Consumer Duty is segmented into four quadrants: products and services, price and value, customer support, and consumer understanding. By addressing each quadrant comprehensively, financial institutions can create a more customer-centric environment that prioritises the needs and expectations of consumers. Compliance to these areas should be viewed as an opportunity.

Practising Consumer Duty can lead to the development of a healthier marketplace, where both firms and consumers thrive in a mutually beneficial manner. Ultimately, Consumer Duty fosters a sense of accountability among firms, driving positive changes in the market and contributing to a more sustainable future.

The Rise of Consumer Duty: Putting Customers First

The FCA’s latest Financial Lives survey found that an estimated 7.4 million people unsuccessfully attempted to contact one or more of their financial services providers in the 12 months before May 2022. Coming up against such challenges has resulted in less than half of UK adults having confidence in the UK financial services industry. Consumer Duty will ensure that going forward financial institutions will provide accessible multi-channel customer support solutions, so that people don’t have to wait an extended period of time to receive support.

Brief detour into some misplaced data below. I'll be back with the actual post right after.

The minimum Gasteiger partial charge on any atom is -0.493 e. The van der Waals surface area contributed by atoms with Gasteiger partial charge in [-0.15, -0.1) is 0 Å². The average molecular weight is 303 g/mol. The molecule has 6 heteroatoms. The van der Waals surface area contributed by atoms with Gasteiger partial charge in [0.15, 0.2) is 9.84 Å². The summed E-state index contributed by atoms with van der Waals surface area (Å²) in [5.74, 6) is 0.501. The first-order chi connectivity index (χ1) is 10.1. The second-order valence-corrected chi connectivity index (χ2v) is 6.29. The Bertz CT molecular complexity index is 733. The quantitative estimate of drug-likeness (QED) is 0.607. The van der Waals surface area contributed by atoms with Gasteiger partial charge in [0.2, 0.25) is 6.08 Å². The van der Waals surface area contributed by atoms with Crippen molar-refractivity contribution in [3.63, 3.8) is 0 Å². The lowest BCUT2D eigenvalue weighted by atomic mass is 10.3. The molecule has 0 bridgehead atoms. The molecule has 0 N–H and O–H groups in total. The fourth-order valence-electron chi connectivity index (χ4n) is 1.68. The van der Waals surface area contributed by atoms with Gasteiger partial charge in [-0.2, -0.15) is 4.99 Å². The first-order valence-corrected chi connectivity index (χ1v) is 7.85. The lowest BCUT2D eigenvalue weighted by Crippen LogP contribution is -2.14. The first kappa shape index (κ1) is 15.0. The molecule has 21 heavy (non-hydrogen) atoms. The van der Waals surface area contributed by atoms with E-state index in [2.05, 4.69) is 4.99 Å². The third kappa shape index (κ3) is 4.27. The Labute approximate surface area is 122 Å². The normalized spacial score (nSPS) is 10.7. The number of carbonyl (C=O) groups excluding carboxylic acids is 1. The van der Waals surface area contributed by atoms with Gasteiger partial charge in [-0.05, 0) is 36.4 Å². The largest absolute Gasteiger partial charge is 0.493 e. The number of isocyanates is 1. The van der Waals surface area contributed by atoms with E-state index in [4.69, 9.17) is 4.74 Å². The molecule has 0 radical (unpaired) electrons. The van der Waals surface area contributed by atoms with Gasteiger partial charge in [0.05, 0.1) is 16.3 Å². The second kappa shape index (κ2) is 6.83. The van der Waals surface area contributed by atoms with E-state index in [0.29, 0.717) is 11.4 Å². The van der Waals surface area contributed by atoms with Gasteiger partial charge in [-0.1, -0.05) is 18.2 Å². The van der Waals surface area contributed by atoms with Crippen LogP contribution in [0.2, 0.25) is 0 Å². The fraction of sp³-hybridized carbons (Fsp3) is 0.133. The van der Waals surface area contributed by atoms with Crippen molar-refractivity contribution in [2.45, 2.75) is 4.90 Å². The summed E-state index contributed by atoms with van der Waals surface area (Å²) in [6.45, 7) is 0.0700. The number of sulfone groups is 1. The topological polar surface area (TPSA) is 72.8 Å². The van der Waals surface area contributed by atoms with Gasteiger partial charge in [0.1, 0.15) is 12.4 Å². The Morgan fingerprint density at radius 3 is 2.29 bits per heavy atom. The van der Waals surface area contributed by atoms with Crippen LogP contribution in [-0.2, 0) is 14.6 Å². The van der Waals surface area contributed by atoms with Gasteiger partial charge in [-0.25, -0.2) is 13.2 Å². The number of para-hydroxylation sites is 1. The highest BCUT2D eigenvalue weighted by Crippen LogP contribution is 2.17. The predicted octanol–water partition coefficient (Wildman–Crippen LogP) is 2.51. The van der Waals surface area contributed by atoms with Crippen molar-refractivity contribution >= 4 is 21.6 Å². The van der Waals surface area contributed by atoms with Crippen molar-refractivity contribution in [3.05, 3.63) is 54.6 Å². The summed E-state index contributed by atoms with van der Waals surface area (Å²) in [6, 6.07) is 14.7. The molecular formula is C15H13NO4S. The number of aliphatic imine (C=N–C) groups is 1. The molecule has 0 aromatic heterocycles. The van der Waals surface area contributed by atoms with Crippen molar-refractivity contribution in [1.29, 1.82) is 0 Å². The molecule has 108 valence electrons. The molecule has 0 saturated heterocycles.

In recent years, there has been a notable escalation on consumer protection and rights within the financial services. Financial misconduct, increasing customer awareness, and the realisation that a customer-centric approach is not only ethical but essential to ensure firms have a sustainable future.